"I'm the soul hip-hop queen, and I ain't goin' nowhere," sings Mary J Blige on The Breakthrough, and she's not wrong. Free of the spoken interludes that spoilt 2003's Love & Life, this eighth album may be her best, the most vivid realisation of her gripping, confessional style. Unlike with most R&B divas, you get the impression that Blige's songs here are rooted in reality, not formula.
That's due in large part to her compelling delivery, the tone and timbre of which recalls Aretha Franklin on tracks such as "Can't Hide from Luv" and the symphonic slow-burner "I Found My Everything". She's the only singer of her era who can seamlessly combine classic gospel-soul's rawness with more clinical modern R&B - as illustrated by the ease with which her voice assimilates the bruised hope lent by the Nina Simone sample in "About You".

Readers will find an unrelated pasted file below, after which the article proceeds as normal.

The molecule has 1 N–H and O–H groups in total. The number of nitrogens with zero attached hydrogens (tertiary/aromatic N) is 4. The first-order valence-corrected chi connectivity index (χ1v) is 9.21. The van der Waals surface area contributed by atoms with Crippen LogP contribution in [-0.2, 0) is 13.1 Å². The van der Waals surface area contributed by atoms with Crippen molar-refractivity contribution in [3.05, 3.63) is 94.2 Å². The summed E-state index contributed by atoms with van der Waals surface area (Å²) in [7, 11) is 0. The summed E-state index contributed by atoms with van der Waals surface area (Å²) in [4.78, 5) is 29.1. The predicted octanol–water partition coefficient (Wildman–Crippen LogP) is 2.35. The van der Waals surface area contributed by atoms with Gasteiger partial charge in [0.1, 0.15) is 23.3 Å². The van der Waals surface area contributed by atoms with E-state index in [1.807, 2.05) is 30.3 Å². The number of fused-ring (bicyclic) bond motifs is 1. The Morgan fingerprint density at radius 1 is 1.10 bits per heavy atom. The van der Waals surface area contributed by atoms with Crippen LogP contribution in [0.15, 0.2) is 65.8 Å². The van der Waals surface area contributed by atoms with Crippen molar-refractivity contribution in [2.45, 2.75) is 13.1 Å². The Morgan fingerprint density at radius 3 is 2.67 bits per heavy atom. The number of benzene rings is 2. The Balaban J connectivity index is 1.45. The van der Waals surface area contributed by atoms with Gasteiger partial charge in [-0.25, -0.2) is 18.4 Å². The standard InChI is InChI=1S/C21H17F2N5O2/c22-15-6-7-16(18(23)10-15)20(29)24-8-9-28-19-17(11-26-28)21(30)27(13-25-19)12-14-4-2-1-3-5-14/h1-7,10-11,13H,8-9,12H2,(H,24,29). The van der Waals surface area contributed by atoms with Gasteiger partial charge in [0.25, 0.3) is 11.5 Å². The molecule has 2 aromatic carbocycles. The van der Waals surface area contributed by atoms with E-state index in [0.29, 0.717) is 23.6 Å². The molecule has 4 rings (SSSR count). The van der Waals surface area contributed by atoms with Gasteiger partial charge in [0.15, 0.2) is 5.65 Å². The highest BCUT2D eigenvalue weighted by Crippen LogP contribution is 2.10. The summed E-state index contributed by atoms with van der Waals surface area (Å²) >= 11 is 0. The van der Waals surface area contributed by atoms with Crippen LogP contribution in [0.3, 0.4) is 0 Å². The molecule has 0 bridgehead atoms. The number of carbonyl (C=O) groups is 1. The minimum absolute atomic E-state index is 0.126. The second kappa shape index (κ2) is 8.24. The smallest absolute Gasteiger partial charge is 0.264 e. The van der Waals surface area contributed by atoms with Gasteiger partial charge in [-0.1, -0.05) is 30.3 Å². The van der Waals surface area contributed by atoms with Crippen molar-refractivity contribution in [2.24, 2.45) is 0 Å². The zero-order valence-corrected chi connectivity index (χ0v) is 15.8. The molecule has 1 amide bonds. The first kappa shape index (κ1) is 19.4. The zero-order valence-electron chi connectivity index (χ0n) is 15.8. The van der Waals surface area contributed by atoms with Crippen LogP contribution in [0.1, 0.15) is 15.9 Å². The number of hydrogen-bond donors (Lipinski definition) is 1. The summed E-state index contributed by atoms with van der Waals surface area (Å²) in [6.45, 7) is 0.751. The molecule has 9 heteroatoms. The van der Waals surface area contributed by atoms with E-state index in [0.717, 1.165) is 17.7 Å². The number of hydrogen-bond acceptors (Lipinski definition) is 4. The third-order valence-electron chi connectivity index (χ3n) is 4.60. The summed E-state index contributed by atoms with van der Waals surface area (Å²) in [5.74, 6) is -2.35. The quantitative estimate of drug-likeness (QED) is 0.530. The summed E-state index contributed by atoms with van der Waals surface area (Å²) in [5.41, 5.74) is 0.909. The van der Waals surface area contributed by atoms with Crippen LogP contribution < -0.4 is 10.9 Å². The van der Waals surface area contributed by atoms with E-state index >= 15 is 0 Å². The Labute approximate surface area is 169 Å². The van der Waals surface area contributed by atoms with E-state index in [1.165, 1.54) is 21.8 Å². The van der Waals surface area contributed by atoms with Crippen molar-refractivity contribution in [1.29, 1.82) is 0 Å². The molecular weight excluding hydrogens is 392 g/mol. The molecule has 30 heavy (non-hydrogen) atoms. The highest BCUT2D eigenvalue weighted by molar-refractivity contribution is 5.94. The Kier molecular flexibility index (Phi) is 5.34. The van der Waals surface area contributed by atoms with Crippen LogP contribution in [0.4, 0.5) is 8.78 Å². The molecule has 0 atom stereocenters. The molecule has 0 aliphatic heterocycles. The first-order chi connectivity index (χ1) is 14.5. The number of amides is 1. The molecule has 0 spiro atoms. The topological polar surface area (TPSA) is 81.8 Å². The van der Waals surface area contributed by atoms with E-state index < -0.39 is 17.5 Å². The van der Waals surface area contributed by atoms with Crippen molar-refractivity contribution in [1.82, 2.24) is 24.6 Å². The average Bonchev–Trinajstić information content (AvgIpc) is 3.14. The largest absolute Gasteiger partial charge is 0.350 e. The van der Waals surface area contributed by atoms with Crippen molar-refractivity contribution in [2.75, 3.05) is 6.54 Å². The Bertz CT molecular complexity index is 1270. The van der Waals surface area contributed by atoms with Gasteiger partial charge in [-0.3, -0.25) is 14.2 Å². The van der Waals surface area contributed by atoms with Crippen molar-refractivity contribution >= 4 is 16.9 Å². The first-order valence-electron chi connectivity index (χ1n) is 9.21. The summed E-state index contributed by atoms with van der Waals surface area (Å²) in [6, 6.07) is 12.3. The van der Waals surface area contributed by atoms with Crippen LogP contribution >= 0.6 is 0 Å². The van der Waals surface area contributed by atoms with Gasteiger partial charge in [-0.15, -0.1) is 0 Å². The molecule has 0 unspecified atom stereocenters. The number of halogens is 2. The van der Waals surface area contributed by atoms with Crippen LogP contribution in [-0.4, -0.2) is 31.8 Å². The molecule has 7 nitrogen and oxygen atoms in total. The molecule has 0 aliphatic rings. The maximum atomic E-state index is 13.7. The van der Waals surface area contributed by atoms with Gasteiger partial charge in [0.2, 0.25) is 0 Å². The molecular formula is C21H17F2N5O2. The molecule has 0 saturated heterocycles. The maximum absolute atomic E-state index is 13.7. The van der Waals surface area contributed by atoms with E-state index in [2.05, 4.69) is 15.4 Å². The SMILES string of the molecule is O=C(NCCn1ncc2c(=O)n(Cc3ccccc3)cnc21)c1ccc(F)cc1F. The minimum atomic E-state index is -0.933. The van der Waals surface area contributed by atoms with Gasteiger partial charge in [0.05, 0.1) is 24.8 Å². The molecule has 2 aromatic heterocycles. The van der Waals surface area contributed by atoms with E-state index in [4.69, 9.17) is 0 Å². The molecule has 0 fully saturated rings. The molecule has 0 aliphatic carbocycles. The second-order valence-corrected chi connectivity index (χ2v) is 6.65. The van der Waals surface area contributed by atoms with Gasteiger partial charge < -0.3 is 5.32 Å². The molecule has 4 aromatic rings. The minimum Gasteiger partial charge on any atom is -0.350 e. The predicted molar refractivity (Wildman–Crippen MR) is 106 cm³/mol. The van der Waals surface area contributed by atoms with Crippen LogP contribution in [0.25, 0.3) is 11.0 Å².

Other voices would be intimidated by the association, but Blige's operates on equal terms. Her lyrics draw on her assertive attitude, reclaiming mistakes from shame in "Take Me as I Am", dumping a lover in "Ain't Really Love", and tracing need for male affection to lack of a father in "Father in You", before a duet with Bono on a version of U2's "One".
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